Home' Afloat : October 2013 Contents Take monthly with water October 2013 53
ON THE WATER
with David Lockwood
Available online at
Or phone: 03 9421 4235
for a quote to suit your bed size/shape.
While stocks last.
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The clever under mattress spring system
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Travel Sleep System
Given the continuing consumer restraint, the need to keep active
now that summer is in the wind, and the recent trend to accessorise
rather than upgrade in the pared-back world of luxury boating -- think
add new watertoys and tender instead of buying a new boat -- we've
decided to go shopping for the 10 Best Boats (and watercraft) under
1. Stand-up paddleboard (SUP): The
fastest-growing watersport in the world is
hot property among Sydney's boating clique.
Available in inflatable, foam, plastic and
fibreglass variants, stand-up paddleboards
team low-maintenance with portability,
simplicity with stability, exercise with adventure. Weighing just 12kg
and packed away in a bag, the inflatable types make good sense for
boaters. Cost ranges from about $800 to $1800.
2. One-man kayak: Made of polyethylene,
requiring just a quick hose to put to bed, the one-
man fishing-orientated kayak is a ticket to explore
the fascinating feeder creeks of the Hawkesbury,
Cowan Creek and Berowra Waters, Middle Harbour and Lane Cove
River. Aside from a spot of twitching -- the stunning sacred kingfisher
hunting on the Port Hacking sticks in my mind -- my one-man kayak
lead to some great fishing for Australian bass in the backwaters
beyond the mangroves at this time of year. Cost around $500-$750.
3. Sea kayak: Kayaking on the open
and often bumpy waters of Sydney Harbour,
Broken and Botany bays, for example,
demands more waterline length for speed
and a swooping bow for seaworthiness, a foot-
operated rudder, and a good lightweight paddle. With appropriate
waist-high flotation device designed for paddling and some dry
storage for your lunch you're set to go. You'll have to carry your sea
kayak on the roof racks, but it's still a low-fuss conveyance for about
$800-$2,000 race ready.
4. Hobie pedal power: That creative
hotbed of California has given rise to
many kooky ideas, but revered Hobie
has successfully redefined the sea-kayak
market with its Mirage Drive pedal-powered system. And it works!
Two pedals drive a couple of underwater fins with such efficiency
you can out-paddle a conventional kayaker while expending half the
energy. The Mirage Pro Angler 12 is a purpose-built pedal 'yak fisher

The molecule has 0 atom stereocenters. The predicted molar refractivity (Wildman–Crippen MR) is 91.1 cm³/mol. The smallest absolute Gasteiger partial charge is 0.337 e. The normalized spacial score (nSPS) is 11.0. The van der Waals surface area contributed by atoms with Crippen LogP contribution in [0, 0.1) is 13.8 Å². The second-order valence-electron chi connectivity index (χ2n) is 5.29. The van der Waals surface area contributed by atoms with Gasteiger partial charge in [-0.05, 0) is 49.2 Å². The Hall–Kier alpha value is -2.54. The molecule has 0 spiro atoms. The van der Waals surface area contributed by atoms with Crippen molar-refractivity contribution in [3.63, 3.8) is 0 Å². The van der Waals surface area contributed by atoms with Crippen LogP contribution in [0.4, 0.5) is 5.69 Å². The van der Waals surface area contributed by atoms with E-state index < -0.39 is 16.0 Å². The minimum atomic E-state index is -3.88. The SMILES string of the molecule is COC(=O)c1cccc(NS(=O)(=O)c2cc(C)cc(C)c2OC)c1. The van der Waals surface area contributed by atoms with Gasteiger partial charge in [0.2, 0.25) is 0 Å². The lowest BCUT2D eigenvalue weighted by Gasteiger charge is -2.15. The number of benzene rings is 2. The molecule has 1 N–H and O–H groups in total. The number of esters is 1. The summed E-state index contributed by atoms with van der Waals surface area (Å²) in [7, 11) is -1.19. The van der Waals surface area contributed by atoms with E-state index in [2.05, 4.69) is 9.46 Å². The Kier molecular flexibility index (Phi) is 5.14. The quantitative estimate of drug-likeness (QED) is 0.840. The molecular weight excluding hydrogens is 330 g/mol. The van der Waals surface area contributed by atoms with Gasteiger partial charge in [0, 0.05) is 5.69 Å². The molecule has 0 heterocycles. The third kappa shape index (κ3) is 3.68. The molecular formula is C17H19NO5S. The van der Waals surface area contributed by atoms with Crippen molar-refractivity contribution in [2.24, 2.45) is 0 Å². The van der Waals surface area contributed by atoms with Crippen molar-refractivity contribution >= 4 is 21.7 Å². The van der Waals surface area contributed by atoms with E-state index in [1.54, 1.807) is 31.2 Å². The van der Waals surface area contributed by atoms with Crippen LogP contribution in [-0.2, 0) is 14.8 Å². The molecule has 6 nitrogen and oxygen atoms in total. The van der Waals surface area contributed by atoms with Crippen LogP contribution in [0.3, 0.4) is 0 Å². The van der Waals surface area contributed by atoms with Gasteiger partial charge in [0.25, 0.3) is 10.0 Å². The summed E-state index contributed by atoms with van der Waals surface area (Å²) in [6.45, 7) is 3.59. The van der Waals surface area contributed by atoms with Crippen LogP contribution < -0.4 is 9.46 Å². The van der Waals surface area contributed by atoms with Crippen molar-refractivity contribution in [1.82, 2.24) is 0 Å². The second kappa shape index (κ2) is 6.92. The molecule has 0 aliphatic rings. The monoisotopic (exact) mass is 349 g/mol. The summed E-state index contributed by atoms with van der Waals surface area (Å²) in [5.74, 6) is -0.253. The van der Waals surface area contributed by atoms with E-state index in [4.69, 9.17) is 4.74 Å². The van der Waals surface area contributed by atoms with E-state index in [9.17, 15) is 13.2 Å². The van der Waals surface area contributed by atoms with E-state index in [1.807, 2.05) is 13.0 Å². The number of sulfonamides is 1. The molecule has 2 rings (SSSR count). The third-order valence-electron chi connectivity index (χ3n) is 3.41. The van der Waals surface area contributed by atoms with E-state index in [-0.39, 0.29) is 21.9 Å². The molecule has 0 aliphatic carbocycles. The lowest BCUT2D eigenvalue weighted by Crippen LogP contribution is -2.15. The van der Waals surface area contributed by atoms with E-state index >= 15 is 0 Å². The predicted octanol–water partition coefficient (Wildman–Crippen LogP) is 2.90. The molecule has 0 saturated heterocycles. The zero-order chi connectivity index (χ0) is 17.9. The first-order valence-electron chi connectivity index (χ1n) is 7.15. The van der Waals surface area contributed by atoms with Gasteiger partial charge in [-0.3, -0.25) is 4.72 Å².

for about $3,500 including heaps of cool fishing features.
5. Hobie Mirage sailing tri: These agile sailing
trimarans, equipped with the abovementioned Mirage
Drive pedal-powered system in case the wind fizzles,
come in single and tandem variants that driven rather
smartly by a decent roller-furling battened mainsail.
Even in light airs, the tris get going thanks to a carbon
fibre rig. From less than $5,000 sail away.
6. Rubber ducky: The inflatable tender aka rubber ducky
exemplifies all that's great about the portable boat. The best new
models have a stiff inflatable floor with a vee in the bow for sluicing
the waves. With a portable 2-5hp outboard, you can
get about the waterways for a sing. About $2,000 for
boat only. Inflatable kayaks in a backpack open up
an altogether new realm of backcountry boating.
7. Cartoppers : Grey nomads with their highly accessorised
Winnebagos, camper vans and 4WDs are at least
partly responsible for putting the humble cartopper
back on the roof racks of Australian boaters. There
are some clever Aussie boat-loading devices on the
market to assist with cartoppering -- see boathoist.
com.au -- that allow bigger tinnies to fit on your car. Something like
the AnglaPRO 374 Lite is a good upmarket cartopper option for about
$7,000 including Suzuki 15hp two-stroke outboard engine.
8. Savage 415 Big Daddy: If you're bitten
by the fishing bug then a bigger tinnie on a
trailer beckons. The new class is the 14-footer.
There's also more stability for fishing and taking
the family to a boat-only accessible beach for
a picnic. The Savage 415 Big Daddy has a sub-$8,000 bundle price
with 30hp Vortex tow-stroke outboard on trailer.
9. Windsurfer: They might seem somewhat
passé, but the windsurfer still rates as a compact,
convenient and cost-effective conveyance for
keeping fit and exploring the waterways on the
strength of the wind alone. Expect to pay about
$2,000 new, while used sailing rigs sell for $350, and a third that will
buy a board that could double as a SUP.
10. Laser: With more than 300,000
worldwide, the Laser from the pen and so-called
million-dollar doodle of Canadian designer
Bruce Kirby has proven a sail-away hit. Single
mainsail (cat rig) and basic strings make for
a great all-round family dinghy for cruising and racing. The 4.23
metre-long fibreglass hull weighing 56.7kg was also designed to be
roof-racked. New for about $8,000 or half that second-hand.
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